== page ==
It works, and so you might be satisfied with this solution. It’s not wrong. However, you might never learn that you can also get to the same place by setting up the show as a “favorite” and then clicking the favorite button on the remote control.
Prompting children with autism allows the child to learn the best way to reach their goal without first figuring out a different way on their own. This is especially important when teaching children basic skills such as hand washing, dressing, etc. that they will do frequently.
Children with autism think differently from other people. Changing prompts and increasing the level of prompting works by adapting to what your learner can understand. The prompt hierarchy includes a variety of different cues and levels of assistance that meet a variety of needs.
When we travel to a country where we don’t speak the language, we are often tempted to speak louder when someone doesn’t understand what we’re saying. This is because we don’t know how else to get them to understand what we’re trying to say. However, repeatedly using words that the person doesn’t understand, without trying a different way to communicate can be frustrating.
The prompt hierarchy helps you think of other ways you might teach your learner what you’re trying to get them to do. It offers alternatives that will help your learner better understand what you are teaching her. A hierarchy for communicating while traveling might be:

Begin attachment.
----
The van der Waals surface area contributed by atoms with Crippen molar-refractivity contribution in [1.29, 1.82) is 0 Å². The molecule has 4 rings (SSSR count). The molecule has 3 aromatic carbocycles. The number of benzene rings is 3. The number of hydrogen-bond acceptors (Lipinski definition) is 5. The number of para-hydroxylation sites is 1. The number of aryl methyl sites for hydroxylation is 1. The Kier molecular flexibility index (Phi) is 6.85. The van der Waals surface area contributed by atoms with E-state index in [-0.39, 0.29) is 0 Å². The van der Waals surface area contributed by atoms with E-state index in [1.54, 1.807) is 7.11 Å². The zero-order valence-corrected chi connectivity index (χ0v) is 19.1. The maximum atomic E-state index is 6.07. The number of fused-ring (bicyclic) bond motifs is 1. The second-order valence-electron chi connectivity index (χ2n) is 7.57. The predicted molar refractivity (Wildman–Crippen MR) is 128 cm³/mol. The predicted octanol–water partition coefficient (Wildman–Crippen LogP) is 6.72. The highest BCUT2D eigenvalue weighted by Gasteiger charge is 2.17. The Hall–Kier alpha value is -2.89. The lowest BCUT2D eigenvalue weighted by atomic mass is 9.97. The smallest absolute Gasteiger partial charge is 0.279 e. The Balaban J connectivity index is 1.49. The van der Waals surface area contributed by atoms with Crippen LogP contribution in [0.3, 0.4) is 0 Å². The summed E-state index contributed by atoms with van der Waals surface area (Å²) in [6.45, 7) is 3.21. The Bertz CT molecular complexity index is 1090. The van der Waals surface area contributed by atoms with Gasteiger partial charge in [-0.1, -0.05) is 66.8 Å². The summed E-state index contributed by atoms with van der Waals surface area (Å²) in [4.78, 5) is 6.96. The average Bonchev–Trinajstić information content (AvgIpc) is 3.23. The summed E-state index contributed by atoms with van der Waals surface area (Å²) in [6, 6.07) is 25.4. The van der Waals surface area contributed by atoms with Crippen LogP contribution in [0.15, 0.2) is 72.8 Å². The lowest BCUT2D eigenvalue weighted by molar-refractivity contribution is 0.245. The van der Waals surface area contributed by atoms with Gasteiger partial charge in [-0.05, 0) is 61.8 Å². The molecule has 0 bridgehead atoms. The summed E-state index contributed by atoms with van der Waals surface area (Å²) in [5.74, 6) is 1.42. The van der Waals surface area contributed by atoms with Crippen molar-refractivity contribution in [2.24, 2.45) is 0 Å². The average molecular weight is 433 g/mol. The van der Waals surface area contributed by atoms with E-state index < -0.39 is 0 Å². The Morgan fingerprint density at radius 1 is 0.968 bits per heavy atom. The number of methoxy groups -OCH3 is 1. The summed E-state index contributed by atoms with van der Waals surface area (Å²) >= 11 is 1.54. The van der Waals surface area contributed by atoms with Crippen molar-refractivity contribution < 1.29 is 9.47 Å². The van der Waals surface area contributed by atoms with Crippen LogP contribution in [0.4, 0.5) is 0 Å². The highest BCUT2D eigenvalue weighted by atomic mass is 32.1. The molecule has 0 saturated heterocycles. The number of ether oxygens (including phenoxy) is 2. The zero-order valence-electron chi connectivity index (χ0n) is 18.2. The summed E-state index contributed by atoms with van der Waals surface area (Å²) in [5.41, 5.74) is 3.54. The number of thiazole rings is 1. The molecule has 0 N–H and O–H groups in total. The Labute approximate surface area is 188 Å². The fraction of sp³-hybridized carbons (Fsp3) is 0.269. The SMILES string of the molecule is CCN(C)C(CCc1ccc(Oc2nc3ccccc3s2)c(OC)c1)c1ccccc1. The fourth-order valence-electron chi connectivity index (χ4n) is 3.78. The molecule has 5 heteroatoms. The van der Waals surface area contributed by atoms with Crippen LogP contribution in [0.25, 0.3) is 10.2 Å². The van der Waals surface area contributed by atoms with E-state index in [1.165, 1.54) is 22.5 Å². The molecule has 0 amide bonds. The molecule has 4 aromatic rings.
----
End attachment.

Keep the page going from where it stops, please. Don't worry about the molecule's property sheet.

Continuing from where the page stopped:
- Say the words in English.
- Look up the phrase and attempt to say it in the other language.
- Point to what you are asking about.
- Ask someone to translate.
With this arsenal of ideas, you can see how this would help you communicate better.
Provides Support with Difficult Tasks
Often when children with autism struggle with a task, it’s because they don’t understand what they need to do, or they lack the physical dexterity to complete the task. The prompt hierarchy helps support your learner as they learn complex tasks that they’re not ready to do on their own. As they become able to perform the task better, the level of prompting can be reduced.
Put It into Practice
For more on using the prompt hierarchy as part of an Errorless Learning strategy, read our post Errorless Learning: Complete Guide.
While the traditional prompt hierarchy provides a general overview of some of the prompting strategies available in ABA, it fails to depict the fluidity that actually exists. When creating programs, consider specifying the prompt fading strategy that best fits your learner. Avoid using a general guide such as most-to-least or least-to-most as many interventionists misinterpret this to mean moving along the traditional pyramid of prompting strategies.
Download our infographic as a reminder of these key points.
Cooper, J. O., Heron, T. E., & Heward, W. L. (1987). Applied behavior analysis . Columbus: Merrill Pub.